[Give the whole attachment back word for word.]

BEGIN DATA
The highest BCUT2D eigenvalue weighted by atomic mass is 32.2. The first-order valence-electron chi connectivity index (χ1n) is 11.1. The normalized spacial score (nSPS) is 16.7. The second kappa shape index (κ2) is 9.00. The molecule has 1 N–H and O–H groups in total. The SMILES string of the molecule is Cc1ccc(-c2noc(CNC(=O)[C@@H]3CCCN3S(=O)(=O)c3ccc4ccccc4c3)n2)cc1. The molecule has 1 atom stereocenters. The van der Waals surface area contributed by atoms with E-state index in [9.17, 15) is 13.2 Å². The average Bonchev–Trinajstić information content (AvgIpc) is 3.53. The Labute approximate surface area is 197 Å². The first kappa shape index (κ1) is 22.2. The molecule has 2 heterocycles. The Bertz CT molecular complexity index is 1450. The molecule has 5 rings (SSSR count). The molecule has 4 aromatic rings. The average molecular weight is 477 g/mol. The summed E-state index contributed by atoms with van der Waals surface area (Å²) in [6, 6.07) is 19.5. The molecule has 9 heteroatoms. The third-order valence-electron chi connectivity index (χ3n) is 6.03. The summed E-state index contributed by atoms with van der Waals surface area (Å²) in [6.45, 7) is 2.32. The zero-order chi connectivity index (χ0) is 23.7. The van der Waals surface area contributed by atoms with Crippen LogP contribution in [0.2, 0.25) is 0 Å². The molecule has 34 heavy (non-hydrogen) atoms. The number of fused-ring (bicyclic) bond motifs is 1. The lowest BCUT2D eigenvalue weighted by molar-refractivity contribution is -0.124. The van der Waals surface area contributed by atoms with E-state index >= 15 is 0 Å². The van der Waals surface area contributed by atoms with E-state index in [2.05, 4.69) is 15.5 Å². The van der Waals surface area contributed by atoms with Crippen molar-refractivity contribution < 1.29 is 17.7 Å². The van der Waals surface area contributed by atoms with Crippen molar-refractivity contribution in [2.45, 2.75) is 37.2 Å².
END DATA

The highest BCUT2D eigenvalue weighted by atomic mass is 32.2. The first-order valence-electron chi connectivity index (χ1n) is 11.1. The normalized spacial score (nSPS) is 16.7. The second kappa shape index (κ2) is 9.00. The molecule has 1 N–H and O–H groups in total. The SMILES string of the molecule is Cc1ccc(-c2noc(CNC(=O)[C@@H]3CCCN3S(=O)(=O)c3ccc4ccccc4c3)n2)cc1. The molecule has 1 atom stereocenters. The van der Waals surface area contributed by atoms with E-state index in [9.17, 15) is 13.2 Å². The average Bonchev–Trinajstić information content (AvgIpc) is 3.53. The Labute approximate surface area is 197 Å². The first kappa shape index (κ1) is 22.2. The molecule has 2 heterocycles. The Bertz CT molecular complexity index is 1450. The molecule has 5 rings (SSSR count). The molecule has 4 aromatic rings. The average molecular weight is 477 g/mol. The summed E-state index contributed by atoms with van der Waals surface area (Å²) in [6, 6.07) is 19.5. The molecule has 9 heteroatoms. The third-order valence-electron chi connectivity index (χ3n) is 6.03. The summed E-state index contributed by atoms with van der Waals surface area (Å²) in [6.45, 7) is 2.32. The zero-order chi connectivity index (χ0) is 23.7. The van der Waals surface area contributed by atoms with Crippen LogP contribution in [0.2, 0.25) is 0 Å². The molecule has 34 heavy (non-hydrogen) atoms. The number of fused-ring (bicyclic) bond motifs is 1. The lowest BCUT2D eigenvalue weighted by molar-refractivity contribution is -0.124. The van der Waals surface area contributed by atoms with E-state index >= 15 is 0 Å². The van der Waals surface area contributed by atoms with E-state index in [2.05, 4.69) is 15.5 Å². The van der Waals surface area contributed by atoms with Crippen molar-refractivity contribution < 1.29 is 17.7 Å². The van der Waals surface area contributed by atoms with Crippen molar-refractivity contribution in [2.45, 2.75) is 37.2 Å².